Improper or missing Ground Fault Circuit Interrupter (GFCI) protection.
Amateurish and improper remodeling of counters, cabinets, light fixtures, etc.
Improper repairs – done as cheaply as possible, resulting in foundation cracks, structural damage, and roof repairs.
Identifying A Flipped House
At first glance, identifying a flipped house might seem tricky. However, there are plenty of clues if you know what to look for.
“To investigate the history of the home, simply ask your real estate agent to dig into the ownership of the home,” suggests John Gluch, Gluch Group, a Rosie-Certified Partner.
A thorough realtor will check the property’s history from the records at the county assessor’s office. Is it owned by a corporation or LLC? Does the owner/seller have multiple properties under their name? If so, the house may very well be a flip. Zillow, RedFin, and Trulia often have a property’s recent sale history available. Did the current seller buy the house within the last year? If so, there is a good chance that the house has been flipped.
“Lastly, ask your agent or search the tax records for other homes owned by the owner of the home you are considering,” says Gluch. “Consider reaching out to the owners of those homes (easily found on social media) to see how their experience has been. You can make this step easier by asking the flipper to provide a list of all past projects and several references of happy homeowners, but just be aware that this list will likely be cherry-picked.”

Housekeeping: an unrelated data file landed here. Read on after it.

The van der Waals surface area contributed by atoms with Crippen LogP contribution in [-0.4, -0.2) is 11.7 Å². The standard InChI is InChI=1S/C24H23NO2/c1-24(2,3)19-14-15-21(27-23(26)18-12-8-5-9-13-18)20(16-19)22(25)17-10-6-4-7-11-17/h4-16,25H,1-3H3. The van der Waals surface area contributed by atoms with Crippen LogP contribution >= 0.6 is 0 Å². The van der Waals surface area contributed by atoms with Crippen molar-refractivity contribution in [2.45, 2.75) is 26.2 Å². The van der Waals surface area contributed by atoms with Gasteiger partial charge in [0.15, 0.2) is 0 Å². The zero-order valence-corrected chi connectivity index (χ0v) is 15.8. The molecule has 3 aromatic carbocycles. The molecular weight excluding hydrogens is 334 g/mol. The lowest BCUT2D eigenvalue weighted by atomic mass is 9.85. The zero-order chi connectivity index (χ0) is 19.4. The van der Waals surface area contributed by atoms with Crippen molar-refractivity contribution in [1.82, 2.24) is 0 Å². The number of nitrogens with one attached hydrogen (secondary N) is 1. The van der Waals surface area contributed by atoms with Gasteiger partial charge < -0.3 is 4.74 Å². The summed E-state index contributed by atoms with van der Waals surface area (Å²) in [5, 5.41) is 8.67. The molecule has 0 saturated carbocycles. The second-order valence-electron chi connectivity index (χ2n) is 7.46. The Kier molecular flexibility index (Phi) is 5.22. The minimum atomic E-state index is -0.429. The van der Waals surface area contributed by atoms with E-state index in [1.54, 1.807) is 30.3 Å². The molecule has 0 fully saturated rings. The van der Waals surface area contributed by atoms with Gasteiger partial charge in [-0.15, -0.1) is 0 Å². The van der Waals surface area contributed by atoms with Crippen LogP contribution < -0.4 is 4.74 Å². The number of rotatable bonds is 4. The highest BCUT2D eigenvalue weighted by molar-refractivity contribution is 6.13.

When visiting the property, look at the areas that are more likely than others to be renovated — the bathrooms and kitchen. Updated fixtures, tiles, and appliances may offer clues. You may also be able to glean information from chatty neighbors who are checking you, the potential new neighbor, out.
An experienced real estate agent will be able to tell not just by the home itself but by pulling the property records.